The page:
Western and Central Pacific Fisheries Commission Increases Safety Standards for Fisheries Observers Working Aboard Fishing Vessels
Photo credit: NOAA Fisheries
In late 2016, the Western and Central Pacific Fisheries Commission (WCPFC) took a step forward in improving fisheries management by adopting a new set of Agreed Minimum Standards and Guidelines of the Regional Observer Program and Conservation and Management Measures (CMM) for the Protection of WCPFC Regional Observer Program Observers. Fisheries observers have frequently been cited as an important solution to preventing illegal, unreported, and unregulated (IUU) fishing, as well as an additional safeguard against egregious human rights abuses. Unfortunately, the challenging and sometimes dangerous conditions that observers face in order to fulfill their duties are less well-known. The Association for Professional Observers has highlighted cases of assault, intimidation, unsafe work conditions, and even murder of observers for simply conducting their duties.
The new minimum standards and guidelines adopted by the WCPFC contain measures to improve the safety and working conditions for observers aboard fishing vessels participating in the WCPFC’s observer program. The standards call for minimum requirements to be met by observer providers, observer programs, and WCPFC participating fishing nations in supporting and training observers, as well as standards for their safety. The latter includes a now mandatory emergency action plan for observers to specifically handle instances of intimidation, harassment, assault, and other safety issues; the provision of an independent two-way communications system; and emergency safety beacon.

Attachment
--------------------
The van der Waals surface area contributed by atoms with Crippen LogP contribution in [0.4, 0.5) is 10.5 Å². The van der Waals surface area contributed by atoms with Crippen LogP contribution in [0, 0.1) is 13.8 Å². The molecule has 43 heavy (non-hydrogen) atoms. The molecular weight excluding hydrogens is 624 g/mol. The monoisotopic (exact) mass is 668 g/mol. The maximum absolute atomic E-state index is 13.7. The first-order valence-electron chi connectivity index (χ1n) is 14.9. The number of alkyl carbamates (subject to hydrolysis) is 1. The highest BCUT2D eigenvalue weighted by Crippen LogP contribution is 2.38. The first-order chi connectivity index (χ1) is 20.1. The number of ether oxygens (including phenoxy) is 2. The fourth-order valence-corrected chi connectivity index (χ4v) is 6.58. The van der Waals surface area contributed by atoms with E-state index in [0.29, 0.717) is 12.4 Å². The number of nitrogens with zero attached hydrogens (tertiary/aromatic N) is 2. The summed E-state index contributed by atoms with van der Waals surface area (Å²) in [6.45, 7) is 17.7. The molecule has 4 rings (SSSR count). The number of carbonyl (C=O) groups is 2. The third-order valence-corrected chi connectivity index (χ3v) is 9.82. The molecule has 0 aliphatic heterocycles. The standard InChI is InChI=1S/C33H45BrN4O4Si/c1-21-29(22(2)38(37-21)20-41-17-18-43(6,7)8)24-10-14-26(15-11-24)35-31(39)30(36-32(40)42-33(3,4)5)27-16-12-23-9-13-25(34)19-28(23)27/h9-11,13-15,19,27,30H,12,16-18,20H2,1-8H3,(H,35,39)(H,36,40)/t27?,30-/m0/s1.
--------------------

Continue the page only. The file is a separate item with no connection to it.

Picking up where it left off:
In addition to the new standards, the WCPFC has also implemented a new set of Conservation Management Measures (CMM), which provides protocols to the flag states of fishing vessels participating in the WCPFC to address instances of assault, intimidation, harassment, and death of observers. In particular, it requires flag states to immediately take action to preserve the safety of the observer if they are in danger. Instances of abuse can be reported during or after the voyage, and flag states are required to fully cooperate in any resulting investigations.
Looking ahead, the new agreed minimum standards and guidelines and CMM are a positive step in addressing the safety of observers in the line of duty. By promoting a safe working environment, observers will be more empowered to act as safeguards against instances of IUU fishing and possible human rights abuses at sea. Those who support the important role of observers in the sustainable and ethical management of fisheries should applaud the move by the WCPFC while pushing for further safeguards for observers in WCPFC’s program and elsewhere.
For more information about the WCPFC Agreed Minimum Standards and Guidelines of the Regional Observer Program and Conservation and Management Measures (CMM) for the Protection of WCPFC Regional Observer Program Observers, please contact email@example.com.